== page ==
These days, Pakistani media and most politicians are unanimous: for Pakistan war on terror is the other people’s war. It fights for American interests rather than its own. Outcast voices of liberal intellectuals, who claim that having joined the war for foreign interests, Pakistan now fights for its own ones, get all the louder against that background. In spite of outward discrepancies, both standpoints are justified, although (as it usually happens) the truth lies somewhere in the middle.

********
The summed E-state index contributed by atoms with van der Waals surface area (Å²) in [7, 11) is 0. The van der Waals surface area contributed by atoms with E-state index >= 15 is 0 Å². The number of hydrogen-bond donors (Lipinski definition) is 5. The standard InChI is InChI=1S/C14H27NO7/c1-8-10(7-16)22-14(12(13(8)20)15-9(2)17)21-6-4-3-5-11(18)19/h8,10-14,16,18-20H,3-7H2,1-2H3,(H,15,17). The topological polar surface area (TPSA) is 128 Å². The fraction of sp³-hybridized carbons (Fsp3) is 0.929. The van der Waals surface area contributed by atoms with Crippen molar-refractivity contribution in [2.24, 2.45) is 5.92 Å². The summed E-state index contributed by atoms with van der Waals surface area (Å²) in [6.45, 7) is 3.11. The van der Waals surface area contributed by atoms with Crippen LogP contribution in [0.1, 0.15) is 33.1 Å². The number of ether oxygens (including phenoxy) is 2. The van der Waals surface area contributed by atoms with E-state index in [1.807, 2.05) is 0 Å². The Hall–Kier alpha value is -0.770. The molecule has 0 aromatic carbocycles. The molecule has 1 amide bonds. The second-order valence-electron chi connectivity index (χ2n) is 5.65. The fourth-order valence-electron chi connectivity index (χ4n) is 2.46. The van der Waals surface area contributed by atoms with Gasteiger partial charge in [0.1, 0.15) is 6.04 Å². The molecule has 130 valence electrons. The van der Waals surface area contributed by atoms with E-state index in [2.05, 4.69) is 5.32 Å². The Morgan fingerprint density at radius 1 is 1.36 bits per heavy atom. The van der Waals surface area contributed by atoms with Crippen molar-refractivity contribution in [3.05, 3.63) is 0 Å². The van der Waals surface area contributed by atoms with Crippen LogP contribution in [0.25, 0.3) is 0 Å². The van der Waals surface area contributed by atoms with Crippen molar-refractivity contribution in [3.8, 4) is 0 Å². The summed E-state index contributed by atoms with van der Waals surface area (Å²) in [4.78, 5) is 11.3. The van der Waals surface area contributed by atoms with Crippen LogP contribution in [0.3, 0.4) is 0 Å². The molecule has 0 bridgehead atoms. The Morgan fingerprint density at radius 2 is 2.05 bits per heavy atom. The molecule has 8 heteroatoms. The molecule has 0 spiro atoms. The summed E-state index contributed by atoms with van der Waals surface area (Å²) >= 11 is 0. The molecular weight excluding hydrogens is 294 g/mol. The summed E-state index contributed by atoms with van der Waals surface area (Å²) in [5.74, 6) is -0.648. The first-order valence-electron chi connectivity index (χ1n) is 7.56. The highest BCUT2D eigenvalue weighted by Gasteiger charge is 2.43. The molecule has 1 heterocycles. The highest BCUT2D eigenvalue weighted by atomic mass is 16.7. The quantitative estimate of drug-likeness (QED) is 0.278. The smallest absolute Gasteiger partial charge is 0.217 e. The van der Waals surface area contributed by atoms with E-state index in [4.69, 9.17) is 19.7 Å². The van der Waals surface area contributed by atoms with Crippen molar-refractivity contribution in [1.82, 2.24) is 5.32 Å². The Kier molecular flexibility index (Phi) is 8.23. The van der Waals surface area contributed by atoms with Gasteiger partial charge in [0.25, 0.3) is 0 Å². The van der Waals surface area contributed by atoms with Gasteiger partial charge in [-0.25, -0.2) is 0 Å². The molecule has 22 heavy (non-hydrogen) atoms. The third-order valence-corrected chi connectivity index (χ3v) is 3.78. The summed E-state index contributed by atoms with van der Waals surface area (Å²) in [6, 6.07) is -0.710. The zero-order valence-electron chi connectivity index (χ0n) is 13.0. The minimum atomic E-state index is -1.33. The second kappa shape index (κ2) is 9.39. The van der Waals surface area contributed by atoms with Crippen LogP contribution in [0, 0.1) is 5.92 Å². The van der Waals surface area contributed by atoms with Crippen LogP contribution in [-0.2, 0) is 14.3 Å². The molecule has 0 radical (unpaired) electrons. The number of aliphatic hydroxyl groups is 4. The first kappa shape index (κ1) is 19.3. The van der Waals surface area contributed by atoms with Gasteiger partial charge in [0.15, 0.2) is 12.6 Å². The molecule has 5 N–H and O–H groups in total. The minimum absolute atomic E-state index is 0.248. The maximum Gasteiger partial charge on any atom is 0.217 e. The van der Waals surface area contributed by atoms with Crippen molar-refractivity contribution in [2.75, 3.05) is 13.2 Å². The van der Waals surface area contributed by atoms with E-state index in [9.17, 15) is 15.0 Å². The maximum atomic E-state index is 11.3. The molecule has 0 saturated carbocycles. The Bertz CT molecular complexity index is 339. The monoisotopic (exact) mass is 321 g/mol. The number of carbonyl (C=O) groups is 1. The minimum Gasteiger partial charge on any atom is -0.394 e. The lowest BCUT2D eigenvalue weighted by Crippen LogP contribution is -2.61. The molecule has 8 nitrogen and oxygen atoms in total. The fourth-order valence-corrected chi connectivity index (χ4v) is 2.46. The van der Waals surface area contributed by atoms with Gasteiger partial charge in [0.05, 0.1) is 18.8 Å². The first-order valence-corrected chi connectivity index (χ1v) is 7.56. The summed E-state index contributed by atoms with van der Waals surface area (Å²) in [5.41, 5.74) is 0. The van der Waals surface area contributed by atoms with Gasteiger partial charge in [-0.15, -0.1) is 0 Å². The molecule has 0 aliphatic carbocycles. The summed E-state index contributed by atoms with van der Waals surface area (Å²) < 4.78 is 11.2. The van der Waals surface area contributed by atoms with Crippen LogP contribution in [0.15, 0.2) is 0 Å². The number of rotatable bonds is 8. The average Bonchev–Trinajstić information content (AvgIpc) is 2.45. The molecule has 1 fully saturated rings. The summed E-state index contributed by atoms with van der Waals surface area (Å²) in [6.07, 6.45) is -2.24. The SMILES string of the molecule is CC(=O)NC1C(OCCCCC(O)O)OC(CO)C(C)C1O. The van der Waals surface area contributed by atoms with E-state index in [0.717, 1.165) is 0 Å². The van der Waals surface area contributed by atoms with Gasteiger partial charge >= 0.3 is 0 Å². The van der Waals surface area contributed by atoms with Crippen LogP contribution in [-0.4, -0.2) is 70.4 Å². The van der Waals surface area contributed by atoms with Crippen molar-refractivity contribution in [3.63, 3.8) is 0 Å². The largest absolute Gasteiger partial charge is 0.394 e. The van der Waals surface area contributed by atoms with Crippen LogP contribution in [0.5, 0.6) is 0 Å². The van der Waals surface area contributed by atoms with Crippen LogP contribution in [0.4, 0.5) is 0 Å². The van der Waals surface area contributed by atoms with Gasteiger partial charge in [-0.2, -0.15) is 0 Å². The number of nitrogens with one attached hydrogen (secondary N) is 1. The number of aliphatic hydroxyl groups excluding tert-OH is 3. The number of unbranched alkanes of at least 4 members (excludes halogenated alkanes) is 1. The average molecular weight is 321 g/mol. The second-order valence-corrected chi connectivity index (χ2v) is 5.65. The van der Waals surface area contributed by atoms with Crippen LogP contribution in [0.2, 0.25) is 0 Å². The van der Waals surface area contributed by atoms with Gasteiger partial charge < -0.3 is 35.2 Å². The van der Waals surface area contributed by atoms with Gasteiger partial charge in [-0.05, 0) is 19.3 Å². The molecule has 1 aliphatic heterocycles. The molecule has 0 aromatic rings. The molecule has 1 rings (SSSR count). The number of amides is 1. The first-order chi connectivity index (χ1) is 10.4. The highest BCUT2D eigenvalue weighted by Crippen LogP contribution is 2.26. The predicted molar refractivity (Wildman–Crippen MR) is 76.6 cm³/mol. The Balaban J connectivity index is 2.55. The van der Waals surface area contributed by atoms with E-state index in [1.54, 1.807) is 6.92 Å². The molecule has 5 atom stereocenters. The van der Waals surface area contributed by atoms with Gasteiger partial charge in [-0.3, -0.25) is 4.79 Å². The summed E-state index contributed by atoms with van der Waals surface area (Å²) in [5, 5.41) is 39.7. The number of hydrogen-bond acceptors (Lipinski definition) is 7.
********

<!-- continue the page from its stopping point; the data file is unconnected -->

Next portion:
If the USA and the NATO hadn’t invade Afghanistan, by now Taliban would’ve surely controlled a good deal of Pakistan (including Peshawar) if not the whole of it. Given the unpleasant fact of Pakistani nuclear capacity, this outcome may hardly be considered positive by anyone but the Taliban itself. By 2001 Taliban controlled 90 % of Afghani territory. Having assassinated the Northern Alliance leader Ahmad Shah Massoud two days before Sept 11, 2001, Al Qaeda militants have nearly achieved the Taliban dominion over Afghanistan. Lack of a distinct border between Afghanistan and Pakistan would’ve surely made the latter vanish at all. Taliban penetration into the Pashto zone of Pakistan and further could’ve actually become a matter of the nearest future.